Chronology Current Month Current Thread Current Date
[Year List] [Month List (current year)] [Date Index] [Thread Index] [Thread Prev] [Thread Next] [Date Prev] [Date Next]

Re: [Phys-L] AC power calculations

there's a gentle-voiced YouTuber named Jeremy Fielding who will discuss
practicalities of appliance motor capacitors all day long, kind of Mr Rogers of
the washing machine. Jeremy is good watching.

Dan M

On Feb 22, 2021, at 23:01, John Denker via Phys-l <> wrote:

Some emendations and elaborations:

2) In particular, what about the motor-start capacitors

I have a friend who is not a rocket scientist, but does know
about motor-start capacitors. The big fan on her A/C condenser
stopped working, but she noticed that if she spun it by hand
it would keep going and accelerate to full speed. So she saved
herself a $200 service call by replacing the $10 capacitor.
Quick and easy. Requires a screwdriver and maybe pliers.

I don't know how people are supposed to learn about this sort
of thing. Feynman mentions shaded-pole motors but not motor-start
capacitors. And most people don't read Feynman as closely as I
do. I learned about capacitors when I was about 8 years old, by
watching my father replace one.

On 2/22/21 1:02 PM, I wrote:

Forsooth, in any context whatsoever, the physics depends on ΔV, never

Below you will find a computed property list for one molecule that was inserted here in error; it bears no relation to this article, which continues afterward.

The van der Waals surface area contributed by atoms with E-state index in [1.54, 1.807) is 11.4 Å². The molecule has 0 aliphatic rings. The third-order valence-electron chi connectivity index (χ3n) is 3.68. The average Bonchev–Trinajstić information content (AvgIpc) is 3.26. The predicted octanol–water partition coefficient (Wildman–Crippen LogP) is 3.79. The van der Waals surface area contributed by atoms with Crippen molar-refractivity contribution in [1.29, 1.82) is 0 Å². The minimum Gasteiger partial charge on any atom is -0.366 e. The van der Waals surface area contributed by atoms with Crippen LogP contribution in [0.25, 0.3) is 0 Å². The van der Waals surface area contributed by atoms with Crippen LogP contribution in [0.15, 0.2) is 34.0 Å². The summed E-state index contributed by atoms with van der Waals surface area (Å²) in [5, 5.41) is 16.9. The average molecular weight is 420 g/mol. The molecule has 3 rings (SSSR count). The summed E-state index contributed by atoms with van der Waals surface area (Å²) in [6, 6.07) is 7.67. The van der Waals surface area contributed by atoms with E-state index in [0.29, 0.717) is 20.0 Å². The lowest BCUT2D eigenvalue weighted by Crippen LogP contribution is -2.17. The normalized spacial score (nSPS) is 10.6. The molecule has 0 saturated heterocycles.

directly on V. The fancy name for this is /gauge invariance/. It is
a fundamental property of the EM field. It is built into the Maxwell

Also, it's why voltmeters have two leads, not one.
This is a point you can make in the introductory class, as a way
of getting students to think about reeeealy fundamental issues.

And (!!) your typical dimmer circuit draws current during some
small part of the circuit ...

Should have said:

] small part of the cycle ...

This is a really big deal because many of their costs (including
dissipation in the distribution network) depend on ⟨I⟩² and/or ⟨ΔV⟩

Should have said:

] ⟨I⟩² and/or ⟨ΔV⟩²

Let [P] represent the algebraic average of P.

Should have said:

] Let [P] represent the arithmetic average of P, i.e. the plain old mean.

And similarly in other places: algebraic -> arithmetic

Since Ohm's law is linear (!) we can average both sides, so:
ΔV = I R
⟨ΔV⟩ = ⟨I⟩⟨R⟩

Should have said:

] ⟨ΔV⟩ = ⟨I⟩ R

since R is constant, which is a key point here.

This is a really big deal because many of their costs

... where "they" are the power grid operators.

Sorry for the screwups.
Forum for Physics Educators